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New Holland launch: Fuel for thought

New engine emission legislation has forced manufacturers to update their bestselling models. But price conscious customers want more than just new engines, as Margo Cole discovers on a visit to New Holland’s Italian production and test facility.

Earlier this year, the latest version of tough new emissions standards came into force across the EU and US for all non-road vehicles with diesel engines, including construction equipment like drilling rigs, compressors, wheel loaders, excavators and mobile cranes. The standards, known as Stage IIIB in Europe and Tier 4 interim in the US, are intended to reduce emissions of substances like nitrogen oxide and diesel particulate matter, which are linked with health problems.

As the names suggest, the current standards are a step on the route to the compulsory introduction of even cleaner engines (Stage IV/Tier 4 final), due to come into force for all but the smallest powered equipment in 2014.

Range of approaches

The major manufacturers have adopted a range of approaches to meet these standards, based on two different technologies, SCR (selective catalytic reduction) or EGR (exhaust gas recirculation). Whichever approach they opt for, the equipment companies are faced with substantial development costs and the challenge of launching more expensive machines onto the market at a time when the industry is in recession.

The regulations deadline is not just about making a machine that will comply and giving you a price increase

Antonio Strati, New Holland

While there are undoubted health benefits in cleaner exhaust emissions, few contractors had the issue at the top of their priority list, so they are reluctant to spend the extra few thousand pounds these new machines cost without some additional benefits. As a result, leading manufacturers have all packed their new Stage IIIB-compliant machines with a host of other upgrades so their customers are not simply paying the price for meeting the standards.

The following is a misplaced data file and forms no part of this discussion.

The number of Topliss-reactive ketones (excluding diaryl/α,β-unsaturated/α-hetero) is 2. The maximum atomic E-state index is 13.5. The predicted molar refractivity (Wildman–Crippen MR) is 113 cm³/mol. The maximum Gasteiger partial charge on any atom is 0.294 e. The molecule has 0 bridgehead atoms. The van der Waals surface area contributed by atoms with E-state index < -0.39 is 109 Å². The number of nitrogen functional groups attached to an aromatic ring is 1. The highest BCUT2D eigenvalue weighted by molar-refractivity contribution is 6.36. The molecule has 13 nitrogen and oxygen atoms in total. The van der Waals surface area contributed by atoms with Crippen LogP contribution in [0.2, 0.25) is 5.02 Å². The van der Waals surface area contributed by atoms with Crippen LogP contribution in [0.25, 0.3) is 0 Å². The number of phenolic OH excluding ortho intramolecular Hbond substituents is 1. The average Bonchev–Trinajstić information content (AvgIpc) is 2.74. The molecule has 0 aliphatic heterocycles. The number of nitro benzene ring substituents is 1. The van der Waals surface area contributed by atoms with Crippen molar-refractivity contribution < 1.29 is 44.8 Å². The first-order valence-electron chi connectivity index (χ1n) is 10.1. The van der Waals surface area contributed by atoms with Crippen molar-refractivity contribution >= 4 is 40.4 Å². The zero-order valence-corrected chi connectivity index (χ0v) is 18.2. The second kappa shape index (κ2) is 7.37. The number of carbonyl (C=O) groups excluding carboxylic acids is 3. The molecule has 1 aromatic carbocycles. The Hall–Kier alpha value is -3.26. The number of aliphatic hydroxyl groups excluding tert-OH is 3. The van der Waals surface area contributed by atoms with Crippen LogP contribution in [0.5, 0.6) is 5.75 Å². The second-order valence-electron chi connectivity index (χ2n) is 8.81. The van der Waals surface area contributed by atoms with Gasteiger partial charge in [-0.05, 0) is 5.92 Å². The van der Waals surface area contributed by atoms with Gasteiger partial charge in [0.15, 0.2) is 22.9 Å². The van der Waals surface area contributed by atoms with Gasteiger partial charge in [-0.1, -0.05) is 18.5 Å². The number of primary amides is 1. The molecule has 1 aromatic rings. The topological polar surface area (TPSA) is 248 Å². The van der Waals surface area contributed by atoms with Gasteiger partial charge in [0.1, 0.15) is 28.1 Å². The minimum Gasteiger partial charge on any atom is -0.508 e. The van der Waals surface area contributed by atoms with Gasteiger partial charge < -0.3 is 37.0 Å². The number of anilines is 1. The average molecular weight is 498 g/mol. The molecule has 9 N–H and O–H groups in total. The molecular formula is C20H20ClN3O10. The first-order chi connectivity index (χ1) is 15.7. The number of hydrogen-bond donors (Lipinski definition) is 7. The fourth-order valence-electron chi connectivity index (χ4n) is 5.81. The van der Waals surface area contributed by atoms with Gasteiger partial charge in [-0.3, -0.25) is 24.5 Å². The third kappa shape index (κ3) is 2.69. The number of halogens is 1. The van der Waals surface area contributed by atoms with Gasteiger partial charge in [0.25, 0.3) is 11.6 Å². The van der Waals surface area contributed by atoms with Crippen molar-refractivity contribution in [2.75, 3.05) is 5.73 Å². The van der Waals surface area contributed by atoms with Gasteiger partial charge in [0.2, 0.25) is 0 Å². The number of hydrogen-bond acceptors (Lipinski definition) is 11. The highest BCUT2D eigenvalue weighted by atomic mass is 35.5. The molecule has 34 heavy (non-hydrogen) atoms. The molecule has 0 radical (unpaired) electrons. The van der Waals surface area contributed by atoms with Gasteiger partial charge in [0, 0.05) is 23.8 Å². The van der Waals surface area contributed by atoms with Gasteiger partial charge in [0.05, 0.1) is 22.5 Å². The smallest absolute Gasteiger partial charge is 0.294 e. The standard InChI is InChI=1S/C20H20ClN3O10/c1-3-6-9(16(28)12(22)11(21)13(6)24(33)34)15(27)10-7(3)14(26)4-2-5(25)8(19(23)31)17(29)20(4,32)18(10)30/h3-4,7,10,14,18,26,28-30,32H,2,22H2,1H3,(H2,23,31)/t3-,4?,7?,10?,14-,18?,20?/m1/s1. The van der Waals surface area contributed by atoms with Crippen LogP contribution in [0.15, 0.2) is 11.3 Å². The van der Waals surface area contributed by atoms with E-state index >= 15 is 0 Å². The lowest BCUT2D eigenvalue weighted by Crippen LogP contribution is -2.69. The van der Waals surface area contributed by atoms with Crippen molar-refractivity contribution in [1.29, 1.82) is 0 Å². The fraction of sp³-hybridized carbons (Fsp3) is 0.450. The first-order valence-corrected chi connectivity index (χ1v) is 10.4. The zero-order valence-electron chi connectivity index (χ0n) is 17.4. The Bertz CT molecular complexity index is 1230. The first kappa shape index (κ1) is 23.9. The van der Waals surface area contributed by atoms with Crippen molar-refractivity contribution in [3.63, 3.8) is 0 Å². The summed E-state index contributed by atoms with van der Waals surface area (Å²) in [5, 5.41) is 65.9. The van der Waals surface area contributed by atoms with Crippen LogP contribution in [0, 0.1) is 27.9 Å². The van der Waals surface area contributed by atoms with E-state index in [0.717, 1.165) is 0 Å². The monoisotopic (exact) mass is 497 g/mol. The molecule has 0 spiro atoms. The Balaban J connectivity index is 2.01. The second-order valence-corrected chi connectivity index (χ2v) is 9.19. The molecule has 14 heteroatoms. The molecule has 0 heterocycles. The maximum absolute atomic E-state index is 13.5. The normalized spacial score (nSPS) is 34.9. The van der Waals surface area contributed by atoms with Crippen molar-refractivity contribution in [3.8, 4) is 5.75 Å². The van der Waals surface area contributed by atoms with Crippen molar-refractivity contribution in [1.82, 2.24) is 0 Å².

“The regulations deadline is not just about making a machine that will comply and giving you a price increase,” explains New Holland Construction European product manager for wheeled and crawler excavators Alain de Nanteuil. “We try to add something at the same time.”

His equivalent on the wheel loader side of the New Holland construction equipment business, Antonio Strati, adds.

Better product

“The regulations are something we must do, so we’ve tried to use these regulations to have a better product and meet customer needs. To develop a new machine costs a lot of money, but if you have to do it you should use this opportunity to have a better machine.”

New Holland started working on the Stage IIIB- and Stage IV-compliant models around four years ago. The firm and its sister company Case are majority-owned by Italian motor giant Fiat’s industrial division, which also includes Iveco trucks and commercial vehicles, and engine company FPT.

The regulations are something we must do, so we’ve tried to use these regulations to have a better product and meet customer needs

Antonio Strati, New Holland

The timetable for cleaning up engine emissions is further advanced in the on-road sector, so Fiat Industrial had already developed new engines for trucks and commercial vehicles before the standards came into force in the construction sector. “The truck business did it before us, and I think our work is a little easier compared to our colleagues in the truck business,” says Strati.

“The different planning of the regulations meant the truck side had to go first for technical innovations,” adds de Nanteuil, “SCR technology has been in Iveco trucks since 2004.”

With access to the in-house expertise used to develop the on-road engines, New Holland started to focus on identifying what other benefits should be included in the new range of machines.

Customer surveys